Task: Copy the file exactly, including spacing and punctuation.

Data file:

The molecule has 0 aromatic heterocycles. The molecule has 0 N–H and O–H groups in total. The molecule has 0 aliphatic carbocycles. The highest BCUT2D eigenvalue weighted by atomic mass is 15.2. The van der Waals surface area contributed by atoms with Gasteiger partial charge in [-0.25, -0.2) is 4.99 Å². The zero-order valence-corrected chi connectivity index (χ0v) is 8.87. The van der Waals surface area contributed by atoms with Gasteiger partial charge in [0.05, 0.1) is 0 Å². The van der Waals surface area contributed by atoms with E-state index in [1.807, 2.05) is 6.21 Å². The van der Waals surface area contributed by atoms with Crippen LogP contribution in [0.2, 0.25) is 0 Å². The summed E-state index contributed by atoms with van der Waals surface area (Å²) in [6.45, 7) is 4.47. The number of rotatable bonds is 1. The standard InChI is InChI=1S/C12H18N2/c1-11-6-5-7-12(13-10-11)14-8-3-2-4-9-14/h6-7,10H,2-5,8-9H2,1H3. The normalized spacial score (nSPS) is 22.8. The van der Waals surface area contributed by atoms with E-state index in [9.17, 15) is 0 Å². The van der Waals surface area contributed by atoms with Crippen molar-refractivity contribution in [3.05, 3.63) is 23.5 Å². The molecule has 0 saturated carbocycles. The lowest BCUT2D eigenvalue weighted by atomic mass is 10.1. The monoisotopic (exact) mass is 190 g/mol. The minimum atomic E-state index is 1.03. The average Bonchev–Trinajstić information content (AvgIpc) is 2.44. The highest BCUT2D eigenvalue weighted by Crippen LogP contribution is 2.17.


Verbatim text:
The molecule has 0 aromatic heterocycles. The molecule has 0 N–H and O–H groups in total. The molecule has 0 aliphatic carbocycles. The highest BCUT2D eigenvalue weighted by atomic mass is 15.2. The van der Waals surface area contributed by atoms with Gasteiger partial charge in [-0.25, -0.2) is 4.99 Å². The zero-order valence-corrected chi connectivity index (χ0v) is 8.87. The van der Waals surface area contributed by atoms with Gasteiger partial charge in [0.05, 0.1) is 0 Å². The van der Waals surface area contributed by atoms with E-state index in [1.807, 2.05) is 6.21 Å². The van der Waals surface area contributed by atoms with Crippen LogP contribution in [0.2, 0.25) is 0 Å². The summed E-state index contributed by atoms with van der Waals surface area (Å²) in [6.45, 7) is 4.47. The number of rotatable bonds is 1. The standard InChI is InChI=1S/C12H18N2/c1-11-6-5-7-12(13-10-11)14-8-3-2-4-9-14/h6-7,10H,2-5,8-9H2,1H3. The normalized spacial score (nSPS) is 22.8. The van der Waals surface area contributed by atoms with E-state index in [9.17, 15) is 0 Å². The van der Waals surface area contributed by atoms with Crippen molar-refractivity contribution in [3.05, 3.63) is 23.5 Å². The molecule has 0 saturated carbocycles. The lowest BCUT2D eigenvalue weighted by atomic mass is 10.1. The monoisotopic (exact) mass is 190 g/mol. The minimum atomic E-state index is 1.03. The average Bonchev–Trinajstić information content (AvgIpc) is 2.44. The highest BCUT2D eigenvalue weighted by Crippen LogP contribution is 2.17.